New Study Suggests Typical Use of Sunscreens Offers Less Sun Protection

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Researchers from King’s College London revealed that use of sunscreen offers less than half the sun protection as users apply more thinly than manufacturers recommend.

In a pioneering research of its kind, researchers from King’s College London analyzed the DNA damage in the skin after applying sunscreen with amount manufacturers use to achieve their SPF rating, which is below 2mg/cm2. It was observed that sunscreen with a sun protection factor (SPF) of 50, provides 40% of the expected protection, when applied in a typical way. The study comprised 16 fair-skinned volunteers that were divided into two groups of eight that included three women and five men in each group. The team used ultra-violet ray (UVR) exposure to simulate sunlight. One group exposed to UVR was treated with high SPF sunscreen of varying thickness. The other group was exposed to UVR for consecutive five days — a condition that mimicked a continuous holiday exposure. The biopsies of the UVR exposed areas of skin revealed that the group with repeated UVR exposure suffered from considerable DNA damage in areas that received no sun protection. Moreover, the damage was prevalent although the UVR dose was very low. However, it was observed that the damage was reduced when sunscreen was applied at a thickness of 0.75mg/cm2.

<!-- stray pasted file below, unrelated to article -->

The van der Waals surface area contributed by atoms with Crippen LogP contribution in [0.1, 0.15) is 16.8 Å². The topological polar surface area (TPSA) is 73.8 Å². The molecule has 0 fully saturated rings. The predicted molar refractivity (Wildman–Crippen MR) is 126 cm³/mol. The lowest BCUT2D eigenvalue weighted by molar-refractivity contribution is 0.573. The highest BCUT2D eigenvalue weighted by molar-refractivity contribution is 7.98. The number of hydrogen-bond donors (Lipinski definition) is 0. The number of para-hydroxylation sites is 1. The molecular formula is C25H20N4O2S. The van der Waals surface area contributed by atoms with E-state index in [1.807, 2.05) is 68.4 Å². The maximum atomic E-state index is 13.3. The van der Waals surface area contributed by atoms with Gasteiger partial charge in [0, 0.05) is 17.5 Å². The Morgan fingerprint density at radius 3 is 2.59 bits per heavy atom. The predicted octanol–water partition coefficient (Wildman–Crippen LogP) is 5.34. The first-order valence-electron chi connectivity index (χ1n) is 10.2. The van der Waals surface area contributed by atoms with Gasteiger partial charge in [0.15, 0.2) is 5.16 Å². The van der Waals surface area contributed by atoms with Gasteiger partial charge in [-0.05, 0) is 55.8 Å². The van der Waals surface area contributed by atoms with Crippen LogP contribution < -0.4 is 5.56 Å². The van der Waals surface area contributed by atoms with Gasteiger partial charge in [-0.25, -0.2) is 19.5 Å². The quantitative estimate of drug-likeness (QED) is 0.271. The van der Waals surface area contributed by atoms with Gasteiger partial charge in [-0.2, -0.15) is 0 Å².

Furthermore, significant recovery from higher UVR doses was evident when 2mg/cm2 of sunscreen was applied. Continuous exposure to UVR for five days with the sunscreen at 2mg/cm2 offered significantly less damage than just one day’s low UVR dose exposure without sunscreen across all samples. The researchers stated that to protect against the cancer causing impact of UVR choosing a sunscreen with SPF of 30 or more is necessary. The research was published in the July 2018 edition of journal Acta Dermato Venereologica.

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